oxen

Discussion in 'Cattle' started by paperboy-7, Mar 14, 2005.

  1. paperboy-7

    paperboy-7 Well-Known Member

    Messages:
    71
    Joined:
    Feb 14, 2005
    Location:
    e tn
    hi has anyone trained a team of oxen? im looking for an old book, oxen handbook, anyone have one to sell? are there any oxen near anybody on the forum spring is almost here in tn thanks p
     
  2. lilsassafrass

    lilsassafrass Well-Known Member

    Messages:
    143
    Joined:
    May 13, 2002
    Location:
    ohio
    I have a yoke of highland oxen .. very pamperd , actually i am retiring them this year , and my daughter and I are schooling in a new yoke of highland calves this spring .. they are almost done with their manners lessons and voice commands , and I have a small training yoke they will be large enough to put them to the yoke soon ...this will be my 6 yoke of oxen I have schooled , 2 yokes of highlands and 4 yokes of short horns over the past 25 years

    there si a very good website just do a google search for Tillers
    They give seminars , they have suppies and books , also .. if you contact
    some of the eastern , and new england states extetion offices , you might be able to purchace the 4H handbooks for droving , over there droving is a popular 4H project .. (not so in Ohio )
    I wish All this wonderfull info was out there when I first started .. I learned from an old farmer in his 80's and from trial and error what not to do

    but oxen , can be fun ... besides useful companions in labor ... (if you can see a steer/ox as a companion !!!! )

    this next young yoke , I am going to experiment and train them into using a harness as well as a yoke ..
    saw a picture of a cool ox collar in rural heritage magazine last time I was in CT and browsing the mags , might go back and buy that issue , and take it to bowmans in MT hope , see if we can come up with something similar

    Paula
    Hyde Park Farm
     

  3. Haggis

    Haggis MacCurmudgeon

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    Mar 11, 2004
    Location:
    Northeastern Minnesota
    I have two 2 year old Milk Devon heifers that I am working on. They just about defy all of my efforts. Milking Devons are clever and spirited, too much I think for so for me to start with old cattle. Herself is telling me to by a few day old Holstein bull calves and pick the best two of the lot for training. The others could be used for freezer stuffing this winter.

    Two really great sites are the Rural Heritage site out of New England (they have lots of books and films for sale and a forum), and the Prairie Ox Drovers out of Canada (Barry and Gloria are great).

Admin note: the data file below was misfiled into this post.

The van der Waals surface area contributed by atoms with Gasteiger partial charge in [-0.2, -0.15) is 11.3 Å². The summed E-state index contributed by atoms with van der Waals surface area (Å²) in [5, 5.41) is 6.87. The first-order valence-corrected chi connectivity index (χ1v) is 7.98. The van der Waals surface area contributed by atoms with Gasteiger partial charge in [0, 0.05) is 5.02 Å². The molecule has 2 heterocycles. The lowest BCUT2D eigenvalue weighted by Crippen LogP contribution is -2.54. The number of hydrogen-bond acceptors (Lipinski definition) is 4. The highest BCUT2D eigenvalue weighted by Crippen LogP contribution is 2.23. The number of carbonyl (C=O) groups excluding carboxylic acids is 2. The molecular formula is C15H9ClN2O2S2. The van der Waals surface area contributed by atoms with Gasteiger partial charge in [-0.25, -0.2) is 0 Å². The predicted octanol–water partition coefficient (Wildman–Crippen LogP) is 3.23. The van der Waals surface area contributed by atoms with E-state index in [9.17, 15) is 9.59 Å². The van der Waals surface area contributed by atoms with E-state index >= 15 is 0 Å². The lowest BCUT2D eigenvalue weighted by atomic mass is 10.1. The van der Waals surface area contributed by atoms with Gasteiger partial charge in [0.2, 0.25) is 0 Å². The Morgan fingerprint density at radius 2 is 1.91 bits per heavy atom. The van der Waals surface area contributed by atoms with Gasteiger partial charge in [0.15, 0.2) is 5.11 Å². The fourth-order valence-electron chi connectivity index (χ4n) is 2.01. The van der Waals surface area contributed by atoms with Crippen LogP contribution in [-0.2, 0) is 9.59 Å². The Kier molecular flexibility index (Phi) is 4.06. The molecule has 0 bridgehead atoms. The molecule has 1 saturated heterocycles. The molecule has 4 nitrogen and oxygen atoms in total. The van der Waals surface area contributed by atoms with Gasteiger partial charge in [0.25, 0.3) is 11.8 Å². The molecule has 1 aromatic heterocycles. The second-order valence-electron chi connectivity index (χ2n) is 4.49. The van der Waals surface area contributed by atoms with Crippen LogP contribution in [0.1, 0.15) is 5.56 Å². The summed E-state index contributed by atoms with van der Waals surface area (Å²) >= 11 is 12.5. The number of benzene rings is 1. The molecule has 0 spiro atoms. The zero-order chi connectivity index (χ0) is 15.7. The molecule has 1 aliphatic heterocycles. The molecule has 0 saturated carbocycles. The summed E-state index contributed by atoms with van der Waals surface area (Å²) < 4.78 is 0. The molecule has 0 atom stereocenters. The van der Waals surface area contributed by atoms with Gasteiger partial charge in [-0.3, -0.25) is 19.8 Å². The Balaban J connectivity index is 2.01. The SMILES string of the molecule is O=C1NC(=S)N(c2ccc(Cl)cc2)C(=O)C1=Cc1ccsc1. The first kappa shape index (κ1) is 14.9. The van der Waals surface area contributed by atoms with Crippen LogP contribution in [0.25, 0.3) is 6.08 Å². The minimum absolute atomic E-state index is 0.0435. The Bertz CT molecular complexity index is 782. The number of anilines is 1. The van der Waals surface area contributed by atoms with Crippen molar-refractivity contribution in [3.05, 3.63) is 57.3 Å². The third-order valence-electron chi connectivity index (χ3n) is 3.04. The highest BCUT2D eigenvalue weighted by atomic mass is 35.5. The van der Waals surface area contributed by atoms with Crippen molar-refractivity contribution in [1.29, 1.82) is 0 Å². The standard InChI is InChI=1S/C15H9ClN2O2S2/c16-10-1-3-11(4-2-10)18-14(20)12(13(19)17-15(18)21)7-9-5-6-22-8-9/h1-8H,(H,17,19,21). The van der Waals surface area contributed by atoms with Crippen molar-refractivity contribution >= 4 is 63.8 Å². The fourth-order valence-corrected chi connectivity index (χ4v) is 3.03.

4. dosthouhavemilk

    dosthouhavemilk Well-Known Member Supporter

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    Oct 28, 2004
    Location:
    SE Ohio
    My uncle has a pair of Jersey oxen.
    Niagara is actually an oxen out of my line of cattle. They are around 8 years old now.
     
  5. paperboy-7

    paperboy-7 Well-Known Member

    Messages:
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    Feb 14, 2005
    Location:
    e tn
    thanks to all ox lovers. im in the dark but youal have helped greatly. have milking devon bought when weened little bull.about 40 m away have been going over when i can but not enough. a neighbor has a baldy calf that his mother rejected. said the calf followed him in the house the other day, thats the kind of calf i should train i went for breed, o well trying to buy that calf but my neighbor is a hard nut to crack.. thanks again
     
  6. Slev

    Slev Well-Known Member Supporter

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    Location:
    Illinois
    Paperboy- Don't try to crack the nut! ...will the nut to open.


    Use the force... :haha:
     
  7. MullersLaneFarm

    MullersLaneFarm Well-Known Member

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    NW-IL Fiber Enabler
  8. paperboy-7

    paperboy-7 Well-Known Member

    Messages:
    71
    Joined:
    Feb 14, 2005
    Location:
    e tn
    hi all i ordered drews new book ox handbook was 29.00 pp thanks again p
     
  9. Haggis

    Haggis MacCurmudgeon

    Messages:
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    Joined:
    Mar 11, 2004
    Location:
    Northeastern Minnesota
    I was reading on the Ruralheritage forum about a fellow who kept or keeps a span of cows trained to the yoke. He raises as many as five calves per year on each of these cows while working them on the farm. Now there is an example getting the most from a cow; the farmer gets a draft animal, a yearly calf, and a cow with milk willing raise a number of adopted calves in her spare time.

    I have two older Jerseys that I'm not going to break to the yoke, but my 4 heifers are destined for a working future. A single cow will do about as much work as a mule or horse while their required feed and tack is much cheaper or can be home made, and the single cow can funish milk for a family and a yearly calf, or just raise 4 or 5 calves each year for export.